Doesn't matter after contact. Can be either way if it helps you to square it up and hit as hard as you can. You may roll over on the ball or popup if you are trying to acheive an arbitrary post contact position such as 2 hands on the bat or being balanced AFTER contact. Once the ball leaves the bat there is NOTHING more you can do to effect the outcome. So 1 or 2 hands AFTER contact is irrelevant.

It's irrelevant right up to the point you hit my kid (the catcher) in the back of the head with your one hand release swing.

Still irrelevant. Wouldn't make me change how I hit. Apparently not a concern for so many others who do it too.

it sucks to be hit by a backswing but a catcher Needs to be Aware of that and set up properly.

maybe that is even a slight Advantage of the one handed finish.

My son is a catcher. It DOES such to be hit by a one-handed backswing. Especially by the same kid in back to back ABs. Fortunately, he wears a hockey style helmet and that's the only time he's ever been hit by a back swing. DOMINIK85: are you implying that potentially hitting a catcher with a backswing is a good thing (somehow)?

Once contact has been made the only thing that matters is get out of the box and start running.  One hand or two hands don't matter.  I like what Cabbage said about where top hand ends up and switching to two hands for drill purposes.  But once the ball is hit the swing is over and now you transition to running.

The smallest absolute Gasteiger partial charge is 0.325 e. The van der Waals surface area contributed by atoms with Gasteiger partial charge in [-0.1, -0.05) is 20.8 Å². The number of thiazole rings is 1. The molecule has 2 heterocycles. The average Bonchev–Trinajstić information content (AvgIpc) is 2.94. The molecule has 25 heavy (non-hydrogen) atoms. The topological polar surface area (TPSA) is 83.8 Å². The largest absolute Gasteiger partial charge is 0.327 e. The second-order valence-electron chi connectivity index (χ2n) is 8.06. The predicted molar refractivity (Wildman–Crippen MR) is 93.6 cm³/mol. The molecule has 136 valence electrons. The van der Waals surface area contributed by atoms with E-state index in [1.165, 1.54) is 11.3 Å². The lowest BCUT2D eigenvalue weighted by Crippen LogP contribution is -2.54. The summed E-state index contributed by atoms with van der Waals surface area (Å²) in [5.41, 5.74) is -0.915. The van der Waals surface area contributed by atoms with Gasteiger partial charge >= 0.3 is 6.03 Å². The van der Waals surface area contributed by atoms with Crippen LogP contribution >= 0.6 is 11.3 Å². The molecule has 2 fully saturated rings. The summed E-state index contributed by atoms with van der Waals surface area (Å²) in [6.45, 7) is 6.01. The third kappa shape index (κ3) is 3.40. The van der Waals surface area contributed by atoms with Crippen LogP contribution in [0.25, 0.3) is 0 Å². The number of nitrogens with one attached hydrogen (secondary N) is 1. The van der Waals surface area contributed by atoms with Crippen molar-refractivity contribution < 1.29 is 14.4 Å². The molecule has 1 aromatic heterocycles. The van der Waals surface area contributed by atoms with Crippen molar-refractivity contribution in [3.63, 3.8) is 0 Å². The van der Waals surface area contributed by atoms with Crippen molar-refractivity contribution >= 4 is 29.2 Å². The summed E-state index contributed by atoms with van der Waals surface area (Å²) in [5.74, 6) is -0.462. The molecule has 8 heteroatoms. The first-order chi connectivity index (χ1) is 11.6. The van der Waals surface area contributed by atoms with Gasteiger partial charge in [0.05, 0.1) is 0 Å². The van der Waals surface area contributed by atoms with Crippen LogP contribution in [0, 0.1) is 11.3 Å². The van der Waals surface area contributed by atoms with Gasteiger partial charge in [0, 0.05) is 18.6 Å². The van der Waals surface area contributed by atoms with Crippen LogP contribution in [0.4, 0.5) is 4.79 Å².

If a catcher gets hit then it's the catcher's fault for being too close.  I learned that back in the day when my throwing elbow got drilled by a bat on a follow through.

coach2709 posted:

Once contact has been made the only thing that matters is get out of the box and start running.  One hand or two hands don't matter.  I like what Cabbage said about where top hand ends up and switching to two hands for drill purposes.  But once the ball is hit the swing is over and now you transition to running.

If a catcher gets hit then it's the catcher's fault for being too close.  I learned that back in the day when my throwing elbow got drilled by a bat on a follow through.

As a catcher I don't care, it's a risk that I take. As a rule of thumb i will take my glove hand it fits a Righ handed batter and make sure my glove is 2 inches or so from his leg, then I should be good. But sometimes it just happens and I get hit. Doesn't matter, just shake it off and act like it doesn't happen, shows how tough you are anyways.